Germanic Heritage Languages in North America: Acquisition, attrition and change
Janne Bondi Johannessen
Joseph C. Salmons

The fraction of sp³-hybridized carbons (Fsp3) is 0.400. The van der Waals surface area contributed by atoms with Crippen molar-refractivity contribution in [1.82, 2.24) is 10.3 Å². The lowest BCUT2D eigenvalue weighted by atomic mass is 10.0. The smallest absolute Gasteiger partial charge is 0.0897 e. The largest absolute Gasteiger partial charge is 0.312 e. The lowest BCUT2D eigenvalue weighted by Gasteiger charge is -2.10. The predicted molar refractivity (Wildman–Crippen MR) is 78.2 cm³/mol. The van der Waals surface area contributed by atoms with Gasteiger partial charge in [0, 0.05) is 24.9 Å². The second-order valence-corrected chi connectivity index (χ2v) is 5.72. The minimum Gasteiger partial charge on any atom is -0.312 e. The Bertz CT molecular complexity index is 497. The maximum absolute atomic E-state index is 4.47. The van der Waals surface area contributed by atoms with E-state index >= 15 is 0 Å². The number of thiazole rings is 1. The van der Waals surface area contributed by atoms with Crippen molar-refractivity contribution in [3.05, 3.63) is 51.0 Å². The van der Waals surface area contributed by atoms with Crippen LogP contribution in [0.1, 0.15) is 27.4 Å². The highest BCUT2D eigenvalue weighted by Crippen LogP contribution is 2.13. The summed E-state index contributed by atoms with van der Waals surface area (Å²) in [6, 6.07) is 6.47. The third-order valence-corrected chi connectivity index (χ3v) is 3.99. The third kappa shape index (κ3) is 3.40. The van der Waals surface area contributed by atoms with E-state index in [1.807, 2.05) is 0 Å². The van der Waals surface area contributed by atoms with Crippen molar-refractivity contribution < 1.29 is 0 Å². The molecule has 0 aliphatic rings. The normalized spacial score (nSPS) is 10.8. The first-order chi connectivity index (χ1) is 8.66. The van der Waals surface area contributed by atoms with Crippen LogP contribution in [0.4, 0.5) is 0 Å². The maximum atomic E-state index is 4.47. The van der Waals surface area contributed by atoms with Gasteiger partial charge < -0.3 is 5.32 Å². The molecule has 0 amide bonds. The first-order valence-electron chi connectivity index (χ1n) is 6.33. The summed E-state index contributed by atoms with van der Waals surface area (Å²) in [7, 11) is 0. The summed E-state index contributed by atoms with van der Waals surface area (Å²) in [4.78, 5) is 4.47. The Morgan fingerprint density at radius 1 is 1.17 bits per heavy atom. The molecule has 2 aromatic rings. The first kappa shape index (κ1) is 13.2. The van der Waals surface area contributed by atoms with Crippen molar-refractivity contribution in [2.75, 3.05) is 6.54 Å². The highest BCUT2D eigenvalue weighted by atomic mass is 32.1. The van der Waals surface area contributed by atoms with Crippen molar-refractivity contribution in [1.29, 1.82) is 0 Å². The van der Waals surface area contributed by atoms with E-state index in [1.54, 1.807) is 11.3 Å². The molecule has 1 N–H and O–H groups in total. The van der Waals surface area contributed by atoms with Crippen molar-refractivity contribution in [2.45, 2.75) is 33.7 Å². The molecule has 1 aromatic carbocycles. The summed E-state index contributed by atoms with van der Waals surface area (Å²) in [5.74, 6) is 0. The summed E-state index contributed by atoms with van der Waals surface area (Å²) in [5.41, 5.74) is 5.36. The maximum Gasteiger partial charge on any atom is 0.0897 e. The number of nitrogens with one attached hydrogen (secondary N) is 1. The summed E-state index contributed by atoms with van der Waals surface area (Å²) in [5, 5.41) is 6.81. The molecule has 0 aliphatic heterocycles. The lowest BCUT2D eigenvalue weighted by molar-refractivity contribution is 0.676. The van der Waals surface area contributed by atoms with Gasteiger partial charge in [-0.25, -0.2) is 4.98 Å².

This book presents new empirical findings about Germanic heritage varieties spoken in North America: Dutch, German, Pennsylvania Dutch, Icelandic, Norwegian, Swedish, West Frisian and Yiddish, and varieties of English spoken both by heritage speakers and in communities after language shift. The volume focuses on three critical issues underlying the notion of ‘heritage language’: acquisition, attrition and change. The book offers theoretically-informed discussions of heritage language processes across phonetics and phonology, morphology, syntax and semantics and the lexicon, in addition to work on sociolinguistics, historical linguistics and contact settings. With this, the volume also includes a variety of frameworks and approaches, synchronic and diachronic. Most European Germanic languages share some central linguistic features, such as V2, gender and agreement in the nominal system, and verb inflection. As minority languages faced with a majority language like English, similarities and differences emerge in patterns of variation and change in these heritage languages. These empirical findings shed new light on mechanisms and processes.